The Year of Living Dangerously
Energy companies' best-laid plans in 2001 were put on hold, after circumstance and fate stepped in.
The year 2001 will not be remembered as a very good year in our industry. Energy chieftains who had positioned their companies to reap the rewards of merchant generation, energy trading, global power privatization, US energy restructuring and a stock market environment that had rewarded the bold risk-takers in the beginning of the year, found by the end of the year that the risks were not being outweighed by the rewards.
In fact, every significant utility and energy company strategy suffered some sort of setback. Those pursuing a retail competition strategy watched as the California Crisis precipitated a decline in interest by states in retail competition. Also, after the California Crisis, merchant generators were no longer estimated to reap the same windfall profits, and distributed generation companies no longer had rolling blackouts to point to as a reason to buy their product. In fact, the decline in the economy, combined with continuous merchant plant development, had Wall Street investors devalue the merchant sector's earnings estimates in September. It seems that fortune did not reward the risk takers, but the conservative, stable players, which kept their non-regulated businesses under the same umbrella with their regulated businesses.
In fact, it was low-risk, stable earning companies like KeySpan that were rewarded this year at the Edison Electric Institute Finance Conference for long-term financial achievement. The company received the EEI Index Award for having achieved 265 percent total return over the five-year period 1996-2000, exceeding the S&P return of 114 percent for the same period. In previous years, EEI had awarded its coveted prize to companies that had diversified and pursued aggressive non-regulated activities such as generation and telecommunications.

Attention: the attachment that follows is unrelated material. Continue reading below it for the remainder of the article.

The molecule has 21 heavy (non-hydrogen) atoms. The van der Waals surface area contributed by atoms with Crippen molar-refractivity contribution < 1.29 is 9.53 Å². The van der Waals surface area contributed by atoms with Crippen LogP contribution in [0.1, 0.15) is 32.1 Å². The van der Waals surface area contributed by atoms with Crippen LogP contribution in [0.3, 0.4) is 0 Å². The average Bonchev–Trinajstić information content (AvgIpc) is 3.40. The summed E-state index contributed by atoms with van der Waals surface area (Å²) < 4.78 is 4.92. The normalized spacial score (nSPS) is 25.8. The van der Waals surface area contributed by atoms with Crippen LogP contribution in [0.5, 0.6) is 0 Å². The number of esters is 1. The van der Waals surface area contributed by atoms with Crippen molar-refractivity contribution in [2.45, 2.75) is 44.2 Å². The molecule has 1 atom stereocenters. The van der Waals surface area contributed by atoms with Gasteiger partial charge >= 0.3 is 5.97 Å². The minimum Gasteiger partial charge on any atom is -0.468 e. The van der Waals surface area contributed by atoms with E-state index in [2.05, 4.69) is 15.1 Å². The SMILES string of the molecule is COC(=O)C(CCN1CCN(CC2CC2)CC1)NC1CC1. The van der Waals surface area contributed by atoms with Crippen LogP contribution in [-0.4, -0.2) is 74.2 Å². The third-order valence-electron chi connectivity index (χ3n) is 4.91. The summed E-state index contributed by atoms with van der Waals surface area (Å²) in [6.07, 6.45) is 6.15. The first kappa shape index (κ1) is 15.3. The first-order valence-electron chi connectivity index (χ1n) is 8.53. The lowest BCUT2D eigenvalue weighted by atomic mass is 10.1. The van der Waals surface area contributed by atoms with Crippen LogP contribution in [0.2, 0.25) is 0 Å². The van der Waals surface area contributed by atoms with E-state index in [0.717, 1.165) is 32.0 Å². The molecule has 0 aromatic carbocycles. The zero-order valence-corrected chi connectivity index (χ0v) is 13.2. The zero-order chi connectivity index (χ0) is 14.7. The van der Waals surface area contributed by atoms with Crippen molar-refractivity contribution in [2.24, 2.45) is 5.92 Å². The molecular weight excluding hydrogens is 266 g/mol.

Not this time. KeySpan is a large distributor of natural gas in the Northeast, and the largest investor-owned electric generator in New York State.
Maybe it is no coincidence that several companies announced dramatic shifts in their corporate plans following the conference itself, shifts back to an integrated utility structure.
In fact, UtiliCorp United's CEO Richard C. Green, Jr. decided to bring his company's power marketing and trading company back into the fold by reacquiring all the shares of the partly spun-off company. This was less than a year after the company had spun off its Aquila subsidiary. What happened?
"The recent significant changes in the merchant energy sector, the general economy and the impact of these changes on the capital markets were definitely factors in the board's decision,'' said Green.
Of course, Green was not the only one this year to reposition his company. In a surprise announcement, Constellation Energy Group announced that it had chosen to remain a single company with two major lines of business, thereby canceling its previously announced plans to separate its merchant energy business from its retail business, which includes Baltimore Gas & Electric.
Even more of a surprise, Constellation and Goldman, Sachs terminated its power advisory relationship. I still remember being given a tour of Constellation's swank, hard-wood trading floors a few years ago, and listening to how the agreement between the two would lead to them becoming the premier energy trader in North America. I also remember both Constellation and Goldman, Sachs employees touting the risk management systems and advanced capabilities they would have to beat their competition. At the time, it seemed like a marriage made in heaven.